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THE JOURNAL INTIME
WITH AN INTRODUCTION AND NOTES
MRS. HUMPHRY WARD
WITH A PORTRAIT
MACMILLAN AND COMPANY
All rights reserved
MARVARD COLLEGE LIBRARY
MRS. CATHARINE ADAMS ELKIN
BY MACMILLAN AND CO.
First Edition (2 Vols. Globe 8vo) 1885
[Where no other name is mentioned, Geneva is to be understood as the author's place of residence.]
I think of stayThe sounds of the my open window,
11th April 1868 (Mornex sur Salève).I left town in a great storm of wind, which was raising clouds of dust along the suburban roads, and two hours later I found myself safely installed among the mountains, just like last year. ing a week here. . . . village are wafted to barkings of distant dogs, voices of women at the fountain, the songs of birds in the lower orchards. The green carpet of the plain is dappled by passing shadows thrown upon it by the clouds; the landscape has the charm of delicate tint and a sort of languid grace. Already I am full of a sense of wellbeing, I am tasting the joys of that contemplative state in which the soul, issuing from itself, becomes as it were the
soul of a country or a landscape, and feels living within it a multitude of lives. Here is no more resistance, negation, blame; everything is affirmative; I feel myself in harmony with nature and with surroundings, of which I seem to myself the expression. The heart opens to the immensity of things. This is what I love! Nam mihi res, non me rebus submittere conor.
12th April 1868 (Easter Day), Mornex, Eight A.M. - The day has opened solemnly and religiously. There is a tinkling of bells from the valley: even the fields seem to be breathing forth a canticle of praise. Humanity must have a worship, and, all things considered, is not the Christian worship the best amongst those which have existed on a large scale ? The religion of sin, of repentance, and reconciliation-the religion of the new birth and of eternal life is not a religion to be ashamed of. In spite of all the aberrations of fanaticism, all the superstitions of formalism, all the ugly superstructures of hypocrisy, all the fantastic puerilities of theology, the Gospel has modified the world and consoled mankind. Christian humanity is not much better than Pagan humanity, but it would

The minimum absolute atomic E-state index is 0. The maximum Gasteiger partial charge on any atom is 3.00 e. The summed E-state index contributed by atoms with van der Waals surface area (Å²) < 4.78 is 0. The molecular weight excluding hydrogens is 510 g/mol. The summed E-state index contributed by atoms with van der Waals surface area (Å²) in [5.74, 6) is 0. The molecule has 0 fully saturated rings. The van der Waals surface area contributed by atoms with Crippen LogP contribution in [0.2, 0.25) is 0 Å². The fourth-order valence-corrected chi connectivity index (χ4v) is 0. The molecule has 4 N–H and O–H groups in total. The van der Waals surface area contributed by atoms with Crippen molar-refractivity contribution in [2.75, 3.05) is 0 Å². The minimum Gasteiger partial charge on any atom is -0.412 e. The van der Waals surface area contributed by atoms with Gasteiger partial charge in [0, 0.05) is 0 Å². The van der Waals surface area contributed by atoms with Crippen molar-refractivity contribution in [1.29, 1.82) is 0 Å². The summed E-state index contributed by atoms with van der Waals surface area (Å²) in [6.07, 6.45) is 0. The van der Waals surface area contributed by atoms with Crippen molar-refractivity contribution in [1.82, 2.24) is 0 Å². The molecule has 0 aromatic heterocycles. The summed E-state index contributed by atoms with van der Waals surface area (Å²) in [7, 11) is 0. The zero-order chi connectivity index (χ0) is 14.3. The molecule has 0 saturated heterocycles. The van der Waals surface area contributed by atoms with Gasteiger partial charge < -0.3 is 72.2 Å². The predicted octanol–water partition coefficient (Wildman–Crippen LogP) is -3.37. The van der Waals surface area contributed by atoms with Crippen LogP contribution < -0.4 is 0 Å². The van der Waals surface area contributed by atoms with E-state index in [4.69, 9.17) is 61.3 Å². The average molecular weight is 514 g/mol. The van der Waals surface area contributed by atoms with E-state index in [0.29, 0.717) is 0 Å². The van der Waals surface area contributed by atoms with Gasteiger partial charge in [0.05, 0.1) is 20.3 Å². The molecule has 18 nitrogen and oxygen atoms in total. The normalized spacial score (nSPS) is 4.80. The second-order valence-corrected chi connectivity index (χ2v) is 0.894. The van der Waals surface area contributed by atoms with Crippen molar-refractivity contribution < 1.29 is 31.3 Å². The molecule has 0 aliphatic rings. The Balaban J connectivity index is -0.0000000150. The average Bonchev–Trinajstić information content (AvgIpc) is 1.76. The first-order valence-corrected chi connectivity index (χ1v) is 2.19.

'be much worse without a religion, and without this religion. Every religion proposes an ideal and a model; the Christian ideal is sublime, and its model of a divine beauty. We may hold aloof from the churches, and yet bow ourselves before Jesus. We may be suspicious of the clergy, and refuse to have anything to do with catechisms, and yet love the Holy and the Just, who came to save and not to curse. Jesus will always supply us with the best criticism of Christianity, and when Christianity has passed away the religion of Jesus will in all probability survive. After Jesus as God we shall come back to faith in the God of Jesus.
Five o'clock P.M.-I have been for a long walk through Cézargues, Eseri, and the Yves woods, returning by the Pont du Loup. The weather was cold and gray. A great popular merrymaking of some sort, with its multitude of blouses, and its drums and fifes, has been going on riotously for an hour under my window. The crowd has sung a number of songs, drinking songs, ballads, romances, but all more or less heavy and ugly. The muse has never touched our country people, and the Swiss